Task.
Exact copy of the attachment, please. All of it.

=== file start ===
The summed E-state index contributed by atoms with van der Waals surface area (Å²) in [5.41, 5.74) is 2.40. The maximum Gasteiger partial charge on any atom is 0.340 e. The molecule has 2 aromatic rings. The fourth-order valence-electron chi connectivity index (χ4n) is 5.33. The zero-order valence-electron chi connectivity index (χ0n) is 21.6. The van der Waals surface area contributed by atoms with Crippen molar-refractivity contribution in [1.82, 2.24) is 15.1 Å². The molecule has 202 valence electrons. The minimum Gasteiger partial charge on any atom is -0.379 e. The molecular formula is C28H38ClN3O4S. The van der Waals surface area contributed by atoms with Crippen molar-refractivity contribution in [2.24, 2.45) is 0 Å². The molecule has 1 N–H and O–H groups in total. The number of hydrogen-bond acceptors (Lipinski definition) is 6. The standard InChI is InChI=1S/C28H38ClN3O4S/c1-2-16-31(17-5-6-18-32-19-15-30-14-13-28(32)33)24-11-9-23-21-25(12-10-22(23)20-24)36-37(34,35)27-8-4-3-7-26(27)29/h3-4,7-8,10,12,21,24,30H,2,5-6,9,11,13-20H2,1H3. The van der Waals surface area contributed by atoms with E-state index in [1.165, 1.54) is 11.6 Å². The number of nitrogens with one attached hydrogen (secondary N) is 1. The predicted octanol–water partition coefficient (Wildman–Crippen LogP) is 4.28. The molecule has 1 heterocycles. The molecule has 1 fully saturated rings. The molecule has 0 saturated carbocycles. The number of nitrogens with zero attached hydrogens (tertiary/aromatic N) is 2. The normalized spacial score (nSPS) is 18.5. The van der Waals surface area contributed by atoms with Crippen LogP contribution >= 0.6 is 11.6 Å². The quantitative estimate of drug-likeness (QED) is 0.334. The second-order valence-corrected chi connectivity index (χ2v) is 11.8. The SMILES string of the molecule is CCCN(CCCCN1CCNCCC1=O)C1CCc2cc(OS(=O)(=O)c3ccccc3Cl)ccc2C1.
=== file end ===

The summed E-state index contributed by atoms with van der Waals surface area (Å²) in [5.41, 5.74) is 2.40. The maximum Gasteiger partial charge on any atom is 0.340 e. The molecule has 2 aromatic rings. The fourth-order valence-electron chi connectivity index (χ4n) is 5.33. The zero-order valence-electron chi connectivity index (χ0n) is 21.6. The van der Waals surface area contributed by atoms with Crippen molar-refractivity contribution in [1.82, 2.24) is 15.1 Å². The molecule has 202 valence electrons. The minimum Gasteiger partial charge on any atom is -0.379 e. The molecular formula is C28H38ClN3O4S. The van der Waals surface area contributed by atoms with Crippen molar-refractivity contribution in [2.24, 2.45) is 0 Å². The molecule has 1 N–H and O–H groups in total. The number of hydrogen-bond acceptors (Lipinski definition) is 6. The standard InChI is InChI=1S/C28H38ClN3O4S/c1-2-16-31(17-5-6-18-32-19-15-30-14-13-28(32)33)24-11-9-23-21-25(12-10-22(23)20-24)36-37(34,35)27-8-4-3-7-26(27)29/h3-4,7-8,10,12,21,24,30H,2,5-6,9,11,13-20H2,1H3. The van der Waals surface area contributed by atoms with E-state index in [1.165, 1.54) is 11.6 Å². The number of nitrogens with one attached hydrogen (secondary N) is 1. The predicted octanol–water partition coefficient (Wildman–Crippen LogP) is 4.28. The molecule has 1 heterocycles. The molecule has 1 fully saturated rings. The molecule has 0 saturated carbocycles. The number of nitrogens with zero attached hydrogens (tertiary/aromatic N) is 2. The normalized spacial score (nSPS) is 18.5. The van der Waals surface area contributed by atoms with Crippen LogP contribution >= 0.6 is 11.6 Å². The quantitative estimate of drug-likeness (QED) is 0.334. The second-order valence-corrected chi connectivity index (χ2v) is 11.8. The SMILES string of the molecule is CCCN(CCCCN1CCNCCC1=O)C1CCc2cc(OS(=O)(=O)c3ccccc3Cl)ccc2C1.